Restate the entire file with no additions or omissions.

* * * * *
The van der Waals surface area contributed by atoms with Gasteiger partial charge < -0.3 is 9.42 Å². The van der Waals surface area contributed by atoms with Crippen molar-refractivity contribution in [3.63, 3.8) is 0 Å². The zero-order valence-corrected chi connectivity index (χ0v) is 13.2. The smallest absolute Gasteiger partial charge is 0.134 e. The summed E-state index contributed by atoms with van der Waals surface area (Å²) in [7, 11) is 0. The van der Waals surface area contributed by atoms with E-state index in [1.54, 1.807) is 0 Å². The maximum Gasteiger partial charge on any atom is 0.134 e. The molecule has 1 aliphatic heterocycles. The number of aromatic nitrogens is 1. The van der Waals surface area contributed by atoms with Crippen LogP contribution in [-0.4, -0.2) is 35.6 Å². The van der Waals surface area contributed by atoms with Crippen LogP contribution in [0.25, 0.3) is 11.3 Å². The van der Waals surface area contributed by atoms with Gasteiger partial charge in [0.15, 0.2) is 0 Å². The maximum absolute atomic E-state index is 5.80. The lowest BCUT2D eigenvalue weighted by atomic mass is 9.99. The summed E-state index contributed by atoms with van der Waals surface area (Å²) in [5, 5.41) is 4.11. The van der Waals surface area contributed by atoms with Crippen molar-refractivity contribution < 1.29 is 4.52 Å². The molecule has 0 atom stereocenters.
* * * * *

The van der Waals surface area contributed by atoms with Gasteiger partial charge < -0.3 is 9.42 Å². The van der Waals surface area contributed by atoms with Crippen molar-refractivity contribution in [3.63, 3.8) is 0 Å². The zero-order valence-corrected chi connectivity index (χ0v) is 13.2. The smallest absolute Gasteiger partial charge is 0.134 e. The summed E-state index contributed by atoms with van der Waals surface area (Å²) in [7, 11) is 0. The van der Waals surface area contributed by atoms with E-state index in [1.54, 1.807) is 0 Å². The maximum Gasteiger partial charge on any atom is 0.134 e. The molecule has 1 aliphatic heterocycles. The number of aromatic nitrogens is 1. The van der Waals surface area contributed by atoms with Crippen LogP contribution in [-0.4, -0.2) is 35.6 Å². The van der Waals surface area contributed by atoms with Crippen LogP contribution in [0.25, 0.3) is 11.3 Å². The van der Waals surface area contributed by atoms with Gasteiger partial charge in [0.15, 0.2) is 0 Å². The maximum absolute atomic E-state index is 5.80. The lowest BCUT2D eigenvalue weighted by atomic mass is 9.99. The summed E-state index contributed by atoms with van der Waals surface area (Å²) in [5, 5.41) is 4.11. The van der Waals surface area contributed by atoms with Crippen molar-refractivity contribution < 1.29 is 4.52 Å². The molecule has 0 atom stereocenters.